by Dave White
The Private Investigator is dead.
About 3 years ago, I got into one of those online arguments where no one is ever right, about whether or not the private eye is dead. WHEN ONE MAN DIES was about to be released and I had a stake in the subject. Of course, I argued the PI wasn't dead.
I may have been wrong.
What was the last best breakout traditional PI series? Dennis Lehane? Laura Lippman? Robert Crais?
It seems the traditional PI is fading and being replaced with another kind of PI. The slacker PI. Don Winslow's THE DAWN PATROL, Huston's MYSTIC ARTS, and TERRIERS are all slacker PIs. Guys who really don't want to be PIs but need a way to pay the bills. They'd rather be hanging on the beach or drinking a beer or cleaning up dead guy parts than solving cases.
But the case falls in their lap and they're drawn into it. Finally, they're in so deep they have no choice but to follow through.
I love the idea. It's the same, but different. No longer is the PI there was wants to be the shining white knight, instead it's morally ambiguous character who has no choice, but to do well. I feel it adds to the suspense. Will the PI do what's right and solve the case? Or will things get so bad he'll just walk away.
It also adds a comic flare beyond the typical wisecracking. The PIs have friends who are just as bizarre as the PI themselves. Gone are the psycho sidekick, and hello are friends who are willing to joke their way through the case.
The PI is fun again.
There are some very good traditional PI series still out there. Chercover, Michael Harvey, our own Mr. MacLean... well worth checking out.
But it seems the PI is changing again. And that's okay. It started out with a man doing a job. Chandler made him a white knight. MacDonald pushed their further, a man with a social conscience. Parker made him a family man. In the late 90s, PI novels became thrillers.
And now we're slacking.
The PI series is dead.
Nahhhh, he's just resting. Maybe he'll come out. If he feels like it. When the tide rolls out.
Long live the PI series.
The P.I. novel and protagonist are flexible by nature. Because the investigation is private as opposed official, a character in any walk of life can do it. The only quality needed is the determination to stay on the job (or go back and finish the job after licking one's wounds).
There have always been and will always be characters looking into things as a favor to others. That's the private eye in essence. Only someone who has a narrow view of the P.I. to begin with (usually Chandler's model) would say the P.I. is dead.
You gotta read some Declan Hughes, and listen to him speak on the subject of PI fiction. A great writer, and a true evangelist.
What I've always liked about the PI novel is that it's a search for truth.
Cops may know the truth but they have to find evidence that is admissable into court to get a conviction. But the PI is often hired by someone who just wants to know what really happened.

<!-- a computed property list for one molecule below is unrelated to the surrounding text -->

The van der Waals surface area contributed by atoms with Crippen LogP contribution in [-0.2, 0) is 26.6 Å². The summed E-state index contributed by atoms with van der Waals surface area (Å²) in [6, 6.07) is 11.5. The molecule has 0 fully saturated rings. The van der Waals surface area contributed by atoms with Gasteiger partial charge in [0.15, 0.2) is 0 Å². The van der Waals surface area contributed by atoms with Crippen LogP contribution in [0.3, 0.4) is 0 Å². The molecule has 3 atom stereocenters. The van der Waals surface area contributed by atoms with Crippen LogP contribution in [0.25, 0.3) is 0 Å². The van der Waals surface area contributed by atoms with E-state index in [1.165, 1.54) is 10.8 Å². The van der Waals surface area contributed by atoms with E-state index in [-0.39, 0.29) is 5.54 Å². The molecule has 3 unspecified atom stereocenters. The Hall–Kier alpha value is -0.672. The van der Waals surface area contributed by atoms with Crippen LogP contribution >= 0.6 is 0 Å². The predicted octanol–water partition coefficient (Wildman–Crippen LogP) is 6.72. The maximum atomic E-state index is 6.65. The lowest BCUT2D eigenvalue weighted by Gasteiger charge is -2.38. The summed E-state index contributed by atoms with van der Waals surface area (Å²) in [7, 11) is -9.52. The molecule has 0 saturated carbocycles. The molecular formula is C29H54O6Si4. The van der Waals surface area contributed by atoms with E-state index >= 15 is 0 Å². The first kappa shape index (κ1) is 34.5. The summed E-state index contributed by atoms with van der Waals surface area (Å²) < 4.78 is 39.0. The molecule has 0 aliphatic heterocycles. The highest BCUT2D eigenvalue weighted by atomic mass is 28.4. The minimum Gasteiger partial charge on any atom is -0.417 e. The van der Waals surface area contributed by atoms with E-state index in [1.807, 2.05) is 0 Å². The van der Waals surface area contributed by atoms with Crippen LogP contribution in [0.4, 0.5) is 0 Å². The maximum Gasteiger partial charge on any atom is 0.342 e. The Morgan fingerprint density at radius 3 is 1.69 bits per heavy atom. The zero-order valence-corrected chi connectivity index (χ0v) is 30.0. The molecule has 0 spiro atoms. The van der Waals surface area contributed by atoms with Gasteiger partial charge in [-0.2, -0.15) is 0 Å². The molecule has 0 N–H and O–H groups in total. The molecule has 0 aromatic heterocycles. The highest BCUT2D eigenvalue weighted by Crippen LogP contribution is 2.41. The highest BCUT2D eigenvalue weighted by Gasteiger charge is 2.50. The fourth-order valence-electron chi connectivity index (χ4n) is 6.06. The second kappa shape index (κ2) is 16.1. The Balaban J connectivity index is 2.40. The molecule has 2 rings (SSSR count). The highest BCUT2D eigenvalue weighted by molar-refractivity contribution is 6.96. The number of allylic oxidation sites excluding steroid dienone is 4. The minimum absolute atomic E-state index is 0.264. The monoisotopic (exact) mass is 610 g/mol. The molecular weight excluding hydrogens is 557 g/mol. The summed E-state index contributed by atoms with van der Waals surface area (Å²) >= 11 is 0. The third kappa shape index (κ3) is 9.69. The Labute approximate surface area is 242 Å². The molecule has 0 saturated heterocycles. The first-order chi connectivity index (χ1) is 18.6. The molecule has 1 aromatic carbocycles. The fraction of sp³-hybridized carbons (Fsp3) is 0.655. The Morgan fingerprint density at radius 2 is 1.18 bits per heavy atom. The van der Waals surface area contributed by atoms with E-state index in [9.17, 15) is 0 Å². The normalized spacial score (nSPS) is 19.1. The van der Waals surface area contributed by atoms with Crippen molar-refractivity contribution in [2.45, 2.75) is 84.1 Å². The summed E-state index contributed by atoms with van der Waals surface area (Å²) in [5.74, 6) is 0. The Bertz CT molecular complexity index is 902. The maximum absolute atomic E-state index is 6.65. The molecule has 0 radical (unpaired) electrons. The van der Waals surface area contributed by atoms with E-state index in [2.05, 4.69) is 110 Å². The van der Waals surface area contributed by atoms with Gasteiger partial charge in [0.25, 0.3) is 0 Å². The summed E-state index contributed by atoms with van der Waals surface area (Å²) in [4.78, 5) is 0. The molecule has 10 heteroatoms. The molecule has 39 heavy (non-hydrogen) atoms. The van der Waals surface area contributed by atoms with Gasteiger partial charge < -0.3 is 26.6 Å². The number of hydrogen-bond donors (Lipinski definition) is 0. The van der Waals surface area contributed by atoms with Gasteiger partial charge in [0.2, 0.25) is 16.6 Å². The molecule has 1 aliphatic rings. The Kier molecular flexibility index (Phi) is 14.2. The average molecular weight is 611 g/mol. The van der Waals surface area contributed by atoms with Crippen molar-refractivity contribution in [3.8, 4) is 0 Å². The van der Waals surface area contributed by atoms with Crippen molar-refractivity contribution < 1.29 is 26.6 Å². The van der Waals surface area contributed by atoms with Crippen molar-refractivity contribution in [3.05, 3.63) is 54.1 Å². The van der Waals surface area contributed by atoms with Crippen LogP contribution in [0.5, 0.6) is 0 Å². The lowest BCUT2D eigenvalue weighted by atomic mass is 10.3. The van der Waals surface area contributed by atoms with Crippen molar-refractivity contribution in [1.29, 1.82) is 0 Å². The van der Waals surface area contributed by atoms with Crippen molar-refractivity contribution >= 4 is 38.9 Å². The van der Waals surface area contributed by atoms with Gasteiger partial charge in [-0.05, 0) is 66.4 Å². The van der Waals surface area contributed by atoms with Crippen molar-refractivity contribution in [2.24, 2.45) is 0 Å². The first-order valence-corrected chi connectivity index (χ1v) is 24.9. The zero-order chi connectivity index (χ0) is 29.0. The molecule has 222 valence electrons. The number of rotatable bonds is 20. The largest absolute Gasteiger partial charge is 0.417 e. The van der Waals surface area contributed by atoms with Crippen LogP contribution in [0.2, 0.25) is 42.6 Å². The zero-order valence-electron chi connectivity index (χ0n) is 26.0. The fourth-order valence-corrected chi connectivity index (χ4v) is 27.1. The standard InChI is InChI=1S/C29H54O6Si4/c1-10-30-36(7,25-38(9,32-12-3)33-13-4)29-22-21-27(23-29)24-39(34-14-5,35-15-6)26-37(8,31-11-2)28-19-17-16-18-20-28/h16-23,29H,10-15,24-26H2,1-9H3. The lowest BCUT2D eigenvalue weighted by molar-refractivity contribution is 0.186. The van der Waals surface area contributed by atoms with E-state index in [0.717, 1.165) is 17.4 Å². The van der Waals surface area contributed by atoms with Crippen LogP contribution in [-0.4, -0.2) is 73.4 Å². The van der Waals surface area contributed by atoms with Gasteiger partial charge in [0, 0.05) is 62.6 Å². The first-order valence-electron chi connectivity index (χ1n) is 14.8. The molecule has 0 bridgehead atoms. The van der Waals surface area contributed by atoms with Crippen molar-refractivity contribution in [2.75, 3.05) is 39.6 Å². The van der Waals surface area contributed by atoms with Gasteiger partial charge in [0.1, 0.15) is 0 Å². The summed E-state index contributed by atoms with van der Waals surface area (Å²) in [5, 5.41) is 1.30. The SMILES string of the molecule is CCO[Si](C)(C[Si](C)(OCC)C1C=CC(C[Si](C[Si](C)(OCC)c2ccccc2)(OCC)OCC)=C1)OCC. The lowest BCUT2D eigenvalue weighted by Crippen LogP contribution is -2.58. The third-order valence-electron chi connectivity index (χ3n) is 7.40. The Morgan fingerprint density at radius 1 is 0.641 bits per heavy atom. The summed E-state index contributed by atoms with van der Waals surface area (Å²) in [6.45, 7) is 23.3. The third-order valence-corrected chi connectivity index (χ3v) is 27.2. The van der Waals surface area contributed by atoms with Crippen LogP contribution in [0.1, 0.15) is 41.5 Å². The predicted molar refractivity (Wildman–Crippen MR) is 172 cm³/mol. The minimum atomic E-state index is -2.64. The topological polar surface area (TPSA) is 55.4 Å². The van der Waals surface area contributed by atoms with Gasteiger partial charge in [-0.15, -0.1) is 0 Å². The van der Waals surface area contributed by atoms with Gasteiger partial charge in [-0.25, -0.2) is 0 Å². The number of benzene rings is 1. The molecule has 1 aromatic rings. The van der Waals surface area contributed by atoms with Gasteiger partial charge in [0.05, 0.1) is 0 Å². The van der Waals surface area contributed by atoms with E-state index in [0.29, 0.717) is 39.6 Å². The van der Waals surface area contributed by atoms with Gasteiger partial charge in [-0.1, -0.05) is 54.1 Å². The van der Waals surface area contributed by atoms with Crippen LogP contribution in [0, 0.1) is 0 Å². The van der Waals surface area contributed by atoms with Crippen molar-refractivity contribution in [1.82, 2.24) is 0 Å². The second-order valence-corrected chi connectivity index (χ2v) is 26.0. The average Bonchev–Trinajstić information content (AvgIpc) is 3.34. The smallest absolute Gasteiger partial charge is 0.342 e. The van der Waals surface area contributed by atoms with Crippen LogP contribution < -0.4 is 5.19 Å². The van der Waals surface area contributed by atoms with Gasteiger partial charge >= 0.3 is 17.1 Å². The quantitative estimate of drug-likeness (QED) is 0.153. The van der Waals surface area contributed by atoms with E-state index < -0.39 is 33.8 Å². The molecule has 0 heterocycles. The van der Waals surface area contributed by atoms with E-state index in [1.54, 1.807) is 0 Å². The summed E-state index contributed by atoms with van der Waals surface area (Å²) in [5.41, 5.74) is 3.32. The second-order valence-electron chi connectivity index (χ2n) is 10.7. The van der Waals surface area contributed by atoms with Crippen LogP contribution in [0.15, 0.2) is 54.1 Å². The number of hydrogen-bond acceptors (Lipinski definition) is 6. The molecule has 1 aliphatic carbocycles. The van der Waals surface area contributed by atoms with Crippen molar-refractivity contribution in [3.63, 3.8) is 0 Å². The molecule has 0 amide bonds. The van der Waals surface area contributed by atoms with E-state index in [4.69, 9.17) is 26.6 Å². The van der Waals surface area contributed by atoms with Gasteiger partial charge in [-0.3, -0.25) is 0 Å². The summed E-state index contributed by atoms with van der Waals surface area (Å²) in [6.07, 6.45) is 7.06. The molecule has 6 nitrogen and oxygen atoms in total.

I wonder if that search for truth has anything to do with the changing attitude of the PI in fiction, if we'd rather "be hanging on the beach or drinking a beer or cleaning up dead guy parts than" looking for truth?
I don't necessarily think it's the slacker PI that's becoming more popular, I think it's a resurgence of character based PIs as opposed to process or tradition oriented PIs. For a while there books, movies, and TV shows all focused on the process of crime solving whether through forensics or psychology or whatever. Popular crime fiction was about finding the criminal. And on that plane a PI can't compete because they are an outsider and don't have access to the process.
But recently we've seen a shift away from process oriented crime fiction back to more character based crime fiction. This is where the PI can shine. Shows like MONK and THE CLOSER and SAVING GRACE kind of led the charge and now we get THE GLADES, MEMPHIS BEAT, and as Dave mentioned, TERRIERS. I know these are all TV shows but we all have to admit that what we write in prose is affected by what is on television.
In a character oriented environment the outsider is king and a ripe field for a renewed rise of the PI, whatever form he or she may take.
Byron hit a key point: PIs can't compete in forensics, so they have to have some other hook. Making the character interesting seems a novel idea, but it's worth a try. (Snark!)
Anything to get us away from the far-fetched ideas of the capabilities of forensic science.
The PI had changed gender. She's female. And she is no longer the Lone Wolf. (Too much like the spooky guy down the street who offs his neighbors. "Such a quiet guy, always alone. Or too much like the Lone Zealot. "Let me blow up this building with this airplane.") Nope, the new PI has an extended family and great friends. Some are goofy and some are cute ... but they all exist either as sidekicks or "caregivers" when the mean streets get ugly. Nope, I am not dissing any of them. There are lots of them. There are more women PIs today than there were male PIS in toto over the past sixty years. Sue Grafton said, "Fantasy is the great equalizer." That's why she went into writing PI books. "Lady dicks," as some wags call them, are the great success story of the last 30 years. More power to them. But a buck says they won't join PWA in the same droves as they belong already to Sisters in Crime. They can be counted upon the keep the PI alive and thriving.
In my blog I try to prove the PI is not dead yet. With my Noah Milano stories I tried to offer something new to PI-fans with a PI who's younger, hipper. He listens to metal instead of jazz, for instance. I think with these slacker PI's we also see how a PI doesn't need to be a copy of Hammer or Marlowe and can still be true to the archetype.
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